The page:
Source: Discover Bucovina The Sucevita Monastery is an important historical monument of our country, dating from the end of the 16th century. Located in the village Sucevita, southwest of Rădăuţi, the monastery honors Suceava city, an important economic center of…
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Source: Discover Bucovina
The Sucevita Monastery is an important historical monument of our country, dating from the end of the 16th century. Located in the village Sucevita, southwest of Rădăuţi, the monastery honors Suceava city, an important economic center of Romania, and at the same time a crossroads.
In a trip to visit the monasteries of Stephen the Great and his descendants, arrived at the Sucevita Monastery, the hike will be in front of an entire spiritual universe. Starting from the architecture of the complex, which is more like a fortified fortress or a domestic courtyard, centrally comprising the church, the monastery presents itself as a nucleus of the Orthodox faith, which still preserves the charm and ancient monastic atmosphere. In the fortified enclosure there are the royal houses and the cellars, but also a museum that preserves authentic values of the religious art of the XV – XVI century: wood and stone sculpture, embroidery, silver and manuscripts that were given to the monastery by the founders and their descendants. The entire complex represented by the monastery of Sucevita impresses with the harmonious combination of architecture (religious, defense and civil), painting, sculpture (stone and wood) and examples of religious decorative art. Thus, the monastery proves the continuity of the autochthonous tradition of the XV and XVI centuries, representing a symbol of the continuation in time. The monument is in fact a common foundation of the families of the Movilists (big boyars, scribes and even rulers of Moldova and the Romanian Country, 16th-17th centuries). Constructed in the style of Moldovan architecture – a combination of elements of Byzantine and Gothic art, to which are added architectural elements of the old wooden churches of Moldova, the edifice, of great proportions, preserves the trilobate plan and the style restored in the time of Stephen the Great, with the closed porch. Particular note are the other two small open porches (pillars linked by braces) placed later on the south and north sides; par excellence “Montenesti”, they are an obvious echo of the architecture of the Romanian Country. The apse niches, the gothic stone frames and the ocelli are maintained only on the turret, including its star base. The enclosure is a quadrilateral (100×104 m) of high (6 m) and thick (3 m) walls provided with buttresses, pillars, a guardrail road, four corner towers and one with paraclis over the entrance gang (the coat of arms of Moldova); there are still rooms of the old royal house and cellars.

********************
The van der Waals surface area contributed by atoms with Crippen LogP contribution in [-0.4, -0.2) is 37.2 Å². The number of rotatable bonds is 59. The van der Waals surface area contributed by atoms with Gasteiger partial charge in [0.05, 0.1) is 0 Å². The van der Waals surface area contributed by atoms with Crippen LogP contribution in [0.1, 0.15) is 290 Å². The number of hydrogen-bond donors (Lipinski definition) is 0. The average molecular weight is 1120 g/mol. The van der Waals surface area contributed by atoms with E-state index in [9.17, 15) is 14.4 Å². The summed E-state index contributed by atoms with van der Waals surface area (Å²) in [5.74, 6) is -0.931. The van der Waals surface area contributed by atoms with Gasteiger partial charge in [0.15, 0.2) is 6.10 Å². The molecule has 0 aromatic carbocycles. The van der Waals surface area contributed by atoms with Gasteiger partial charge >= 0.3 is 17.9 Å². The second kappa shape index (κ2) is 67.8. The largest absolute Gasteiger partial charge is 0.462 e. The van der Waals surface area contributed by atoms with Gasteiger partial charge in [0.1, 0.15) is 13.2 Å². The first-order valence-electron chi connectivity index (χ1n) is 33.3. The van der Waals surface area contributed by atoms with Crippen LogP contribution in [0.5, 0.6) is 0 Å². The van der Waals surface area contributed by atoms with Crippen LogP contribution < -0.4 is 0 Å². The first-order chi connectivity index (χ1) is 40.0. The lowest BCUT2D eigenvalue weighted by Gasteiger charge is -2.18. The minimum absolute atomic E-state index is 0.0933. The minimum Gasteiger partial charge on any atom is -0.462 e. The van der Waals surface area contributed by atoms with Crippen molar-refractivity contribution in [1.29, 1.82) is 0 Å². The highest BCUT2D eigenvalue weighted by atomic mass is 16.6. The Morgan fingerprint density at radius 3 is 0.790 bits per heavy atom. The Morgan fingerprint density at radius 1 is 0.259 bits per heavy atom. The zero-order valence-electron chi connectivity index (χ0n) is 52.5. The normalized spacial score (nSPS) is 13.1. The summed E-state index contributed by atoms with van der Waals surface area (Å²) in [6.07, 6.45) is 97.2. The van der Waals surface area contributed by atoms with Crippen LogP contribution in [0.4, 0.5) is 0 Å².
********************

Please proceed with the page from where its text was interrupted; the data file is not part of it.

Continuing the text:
The history of the Sucevita monastery, known by tradition and confirmed by archaeological research, is strongly linked to the name of the Movileşti family. Beginning in a modest wooden sketch, attributed to the monk Pahomie, the monastic settlement that today bears the name of Sucevita, is created through a walled church erected at the end of the sixteenth century by Gheorghe Movilă. The eldest of the Movila brothers, he wears the monk’s coat at the Probota monastery, reaching the metropolis of Moldova. At first a monastery of modest proportions, whose abbot was its founder, Gheorghe Movila, Sucevita was built at the expense of the whole family, later becoming a true emblem of the Movileşti boyars. With the appearance of a medieval fortress given by the fortified walls that draw the perimeter of the complex, Sucevita welcomes its visitors today with the echo of a multisecular history. The uniqueness of the monument is also given by the exterior painting whose brilliance has withstood, for almost four centuries, the times and the weather and precisely because of this, along with the other monuments in the north of Moldova, are valuable landmarks in the history of universal art.
Legend has it that later, for the redemption of who knows whose sins, a woman brought with her a cart pulled by buffalo, for thirty years, the stone needed for the current construction.
In 1993, the United Nations Educational, Scientific and Cultural Organization (UNESCO) included the “Resurrection of the Lord” Church within the Sucevița Monastery, along with seven other churches in northern Moldova (Arbore, Pătrăuți, Moldovița, Probota, “St. John the cel” New ”from Suceava, Humor and Voronet), on the list of world cultural heritage, in the group of Painted Churches from the north of Moldova.
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